Early afternoon; and with a goodbye to Davie’s family and the staff at school it was time to leave Mcheneka and return to Dedza. But on the way we were to stop at Chisiri Primary, another link school. Davie was not happy to send us off unaided, so he asked his 13 year old son, Innocence and a friend to sport some bicycles. These were budding taxies as they had the ‘pannier’ rack on the back, but not yet padded. We were lighter on luggage this time, due to alighting our gifts for Davie and his school but we were still amazed of the strength, stamina and endurance of these young lads. Innocence was able to communicate in basic English and took great pleasure in teaching me parts of a bicycle in Chichewa (all of which I’ve forgotten!) We did suffer a fault; a heavy bump saw the break off my bike become detached, making a wretched scraping noise on the ground, not to mention the realisation of the inability to stop! Fortunately, we were able to slow down using our feet and the boys set about fixing the damage, thanks to a spanner that was tied to Innocence’s bike. 20 minutes later and sterling work from the young men we were on our way again. By the time we reached Chisiri, the school had done for the day but there waiting for us was their headteacher Horace Mlongoti and our friend Francis.
During our 2 hour waiting for ‘official’ bicycle taxies to take us back to Dedza, Horace hosted us with a refreshing Fanta and some biscuits. We were shown the two new classrooms, very spacious but unoriginal and basic, adding further to my admiration for the teachers who have to work on the proverbial shoe string. Then by coincidence we were joined by a number of teachers and student teachers at Chisiri school; all female. We waited out the rest of the time having much fun: me demonstrating my very clumsy Chichewa with the aid of my photos from home; Francis’ sense of humour bringing out plenty of chuckles and Joc’s detailed tales of our experiences so far. One of the ladies is a staunch Liverpool FC supporter. So when I told her that my brother-in-law also supports Liverpool, she demanded to meet him. I think my sister better watch out!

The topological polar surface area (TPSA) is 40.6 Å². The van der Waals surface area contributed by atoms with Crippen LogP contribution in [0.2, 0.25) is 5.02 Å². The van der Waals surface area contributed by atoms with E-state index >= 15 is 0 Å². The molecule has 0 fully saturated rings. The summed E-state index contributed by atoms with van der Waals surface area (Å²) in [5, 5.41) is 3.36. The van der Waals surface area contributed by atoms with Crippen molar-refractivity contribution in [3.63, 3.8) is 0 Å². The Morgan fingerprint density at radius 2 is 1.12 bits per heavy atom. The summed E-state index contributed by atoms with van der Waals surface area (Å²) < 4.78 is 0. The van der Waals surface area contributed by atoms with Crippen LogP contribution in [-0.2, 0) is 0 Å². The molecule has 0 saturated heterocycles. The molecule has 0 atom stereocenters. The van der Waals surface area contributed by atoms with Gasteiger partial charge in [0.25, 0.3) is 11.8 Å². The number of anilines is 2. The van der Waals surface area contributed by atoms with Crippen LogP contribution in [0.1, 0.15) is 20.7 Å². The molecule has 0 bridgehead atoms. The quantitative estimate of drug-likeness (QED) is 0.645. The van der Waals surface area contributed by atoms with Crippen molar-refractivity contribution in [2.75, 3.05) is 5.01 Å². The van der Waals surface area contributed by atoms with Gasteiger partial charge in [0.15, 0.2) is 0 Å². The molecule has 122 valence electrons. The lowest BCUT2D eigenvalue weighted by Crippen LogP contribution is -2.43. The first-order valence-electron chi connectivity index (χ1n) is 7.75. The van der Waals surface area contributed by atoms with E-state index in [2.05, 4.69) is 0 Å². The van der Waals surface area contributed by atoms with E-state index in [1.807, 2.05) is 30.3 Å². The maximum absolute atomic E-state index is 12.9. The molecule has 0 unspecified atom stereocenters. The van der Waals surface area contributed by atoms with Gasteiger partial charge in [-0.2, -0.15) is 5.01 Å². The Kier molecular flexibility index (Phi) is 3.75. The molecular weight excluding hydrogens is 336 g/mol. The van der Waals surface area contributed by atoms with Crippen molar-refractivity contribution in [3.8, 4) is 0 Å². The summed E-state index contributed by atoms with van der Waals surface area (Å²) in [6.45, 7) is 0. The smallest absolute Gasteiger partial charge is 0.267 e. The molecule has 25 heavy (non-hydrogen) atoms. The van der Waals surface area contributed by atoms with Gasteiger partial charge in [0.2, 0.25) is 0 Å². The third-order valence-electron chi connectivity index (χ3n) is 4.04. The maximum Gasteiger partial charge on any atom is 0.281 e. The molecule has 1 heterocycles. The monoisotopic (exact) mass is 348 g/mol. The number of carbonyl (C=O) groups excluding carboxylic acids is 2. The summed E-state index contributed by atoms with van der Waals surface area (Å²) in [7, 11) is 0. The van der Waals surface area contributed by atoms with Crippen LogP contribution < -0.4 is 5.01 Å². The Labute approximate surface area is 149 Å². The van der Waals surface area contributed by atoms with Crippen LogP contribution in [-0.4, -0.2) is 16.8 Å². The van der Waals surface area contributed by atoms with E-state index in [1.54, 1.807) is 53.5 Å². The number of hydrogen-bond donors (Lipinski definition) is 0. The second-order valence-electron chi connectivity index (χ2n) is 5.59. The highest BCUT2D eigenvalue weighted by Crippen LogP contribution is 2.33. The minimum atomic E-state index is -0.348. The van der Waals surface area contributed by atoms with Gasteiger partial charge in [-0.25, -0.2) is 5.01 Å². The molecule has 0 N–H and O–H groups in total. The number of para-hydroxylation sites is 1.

We arrived back at Panjera Lodge at twilight. The rest of the group undoubtedly relieved to see us alive after going incognito for two days.